In other words, Goldberg wants Republicans to walk the walk as well as talk the talk and enforce the rules of The Market despite the temptations of corporate favor. This poses a challenge the scope of which Goldberg may not yet fully appreciate. As a conservative Republican Goldberg presumably favors limited government. He seems to believe that big government is too vulnerable to corporate influence to be trusted to regulate the economy in accordance with The Market. He may even believe that The Market can enforce its own rules of competition without the assistance of government bureaucracy. I don't want to jump to conclusions until Goldberg has developed his interesting ideas more completely, but I worry that he hasn't allowed for two possibilities: 1) that there can be no Big Business without Big Government; and 2) that Big Government doesn't necessarily emerge in opposition to Big Business, but is called into being by it as a means of consolidating its gains against the inevitable challengers of future generations. The Market may work fine in a small town where a better craftsman might easily drive an older, established competitor out of business by doing better work, but economies of scale may distort the Market to such a point that the People need to step in and create a Big Government on their terms before Big Business does it for them on its terms. Goldberg may never have trusted Big Government, and he may now not trust Big Business, but if he wants a Big Economy or a Big Society he can't do without both, and he's going to have to choose a side.
05 March 2010
As a floor-level witness to the convention, Raban contends that TV coverage of the convention gave a false picture of universal assent to the positions of such characters as neo-nativist Tom Tancredo and arch-Birther Joseph Farah. "What struck me was how many remained seated through the ovations," he writes, "how many muttered quietly into the ears of their neighbors while others around them rose to their feet and hollered."
Most delegates were political novices, Raban notes. They identify with Sarah Palin more than with any other politician because, to them, she seems like one of them. There's no getting around their hostility toward the President and the Democratic party, but he insists that the rank-and-file he saw in Nashville -- albeit an elite rank-and-file willing to spend their way in while others grumbled about politics for profit -- don't share the extremist views expressed by the headline-grabbing orators. Sometimes it seems like Raban has to reach to make this point, as when he emphasizes a couple who refused to applaud when Tancredo called for a "civics literary test" or blamed Obama's election on illiterate immigrants. To give you an idea of the demographic character of the convention, Raban notes that most were unlikely to share Tancredo's apparent hostility toward immigrants because "they employed them in their houses and businesses, to look after their children and work on their yards." When Farah gave his Birther rant, some disgusted audience members told Raban that they thought he might be a liberal plant trying to discredit the Tea Party movement. One woman resented any distraction from a focus on "taxes and government spending and national defense."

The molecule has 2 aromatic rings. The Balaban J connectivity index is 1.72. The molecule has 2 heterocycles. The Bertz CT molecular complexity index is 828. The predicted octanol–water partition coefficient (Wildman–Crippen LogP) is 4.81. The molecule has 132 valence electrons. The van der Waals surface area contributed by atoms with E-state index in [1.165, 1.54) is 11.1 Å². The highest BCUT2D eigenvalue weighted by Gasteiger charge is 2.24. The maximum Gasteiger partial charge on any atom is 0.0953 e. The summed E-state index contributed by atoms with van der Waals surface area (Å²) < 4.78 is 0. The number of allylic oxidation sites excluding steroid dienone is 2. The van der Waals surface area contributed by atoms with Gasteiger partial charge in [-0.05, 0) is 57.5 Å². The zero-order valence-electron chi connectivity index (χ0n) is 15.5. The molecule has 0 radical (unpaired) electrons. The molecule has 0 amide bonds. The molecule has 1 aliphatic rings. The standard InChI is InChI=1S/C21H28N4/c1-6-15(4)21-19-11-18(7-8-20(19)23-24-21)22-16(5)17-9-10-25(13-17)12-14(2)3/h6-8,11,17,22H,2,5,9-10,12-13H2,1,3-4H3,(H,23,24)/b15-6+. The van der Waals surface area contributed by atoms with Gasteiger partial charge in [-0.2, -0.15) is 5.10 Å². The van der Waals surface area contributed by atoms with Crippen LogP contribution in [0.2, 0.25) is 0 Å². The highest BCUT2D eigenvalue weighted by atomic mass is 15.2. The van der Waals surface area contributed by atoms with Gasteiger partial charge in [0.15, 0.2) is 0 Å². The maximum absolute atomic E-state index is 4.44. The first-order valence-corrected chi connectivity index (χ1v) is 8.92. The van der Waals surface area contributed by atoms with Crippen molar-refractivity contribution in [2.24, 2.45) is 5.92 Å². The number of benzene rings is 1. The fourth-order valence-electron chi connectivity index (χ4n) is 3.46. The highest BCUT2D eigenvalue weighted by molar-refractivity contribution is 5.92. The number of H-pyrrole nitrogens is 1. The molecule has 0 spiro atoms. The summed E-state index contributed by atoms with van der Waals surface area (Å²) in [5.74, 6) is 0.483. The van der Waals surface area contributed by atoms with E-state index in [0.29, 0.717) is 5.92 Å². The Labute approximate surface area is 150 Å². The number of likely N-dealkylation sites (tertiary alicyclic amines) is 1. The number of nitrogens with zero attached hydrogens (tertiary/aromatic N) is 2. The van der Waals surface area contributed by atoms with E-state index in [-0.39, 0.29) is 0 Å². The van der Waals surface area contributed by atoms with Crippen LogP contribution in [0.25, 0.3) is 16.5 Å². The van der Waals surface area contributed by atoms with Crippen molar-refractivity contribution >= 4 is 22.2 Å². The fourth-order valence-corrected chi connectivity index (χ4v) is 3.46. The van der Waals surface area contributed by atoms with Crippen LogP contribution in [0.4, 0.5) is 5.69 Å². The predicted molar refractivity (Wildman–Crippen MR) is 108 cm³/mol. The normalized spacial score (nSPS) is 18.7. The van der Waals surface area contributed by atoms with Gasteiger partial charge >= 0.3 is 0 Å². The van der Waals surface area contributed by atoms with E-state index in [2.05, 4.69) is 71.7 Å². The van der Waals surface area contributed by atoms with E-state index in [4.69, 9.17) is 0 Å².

On those issues the average Tea Partier may be bad enough. Raban tries to convince himself that his fellow conventioneers didn't really take it seriously whenever a speaker started raving about "socialist totalitarianism." He sees real divisions, however, that the media may have ignored, particularly the divide separating secular libertarians from the religious right element. He claims that the applause was "conspicuously scattered" when Palin appealed for divine intervention, for instance, and he again relies on the subtlest of sign or body language to salvage nuance from the Tea Party stereotype. His entire article is worth reading to get a more complete sense of the atmosphere in Nashville, but I think it expresses Raban's essentially liberal impulse to find the humanity in any person, no matter how odious their opinions or hateful their attitude. If he meant to demonstrate that the Nashville conventioneers were not monsters of reaction, I'll concede the point, but he did nothing to convince me that they aren't profoundly misguided people whose anger at government has little if any constructive potential for the country.
04 March 2010
Ford's 1909 essay on "The Direct Primary" was praised in the latest American Conservative magazine as a work of prophecy that predicted unfortunate consequences unintended at the time by the progressives in both major parties who pushed for direct primaries. The intended consequence, Ford notes, was to take control of political parties, or at least the selection of candidates, away from tyrannical party bosses, and put it in the hands of "the people," i.e. the partisan rank and file. "This is pure nonsense," Ford wrote.
Politics has been, is and always will be carried on by politicians, just as art is carried on by artists, engineering by engineers, business by business men. All that the direct primary, or any other political reform, can do is to affect the character of the politicians by altering the conditions that govern political activity, thus determining its extent and quality. The direct primary may take advantage and opportunity from one set of politicians and confer them upon another set, but politicians there will always be so long as there is politics. The only thing that is open to control is the sort of politicians we shall have.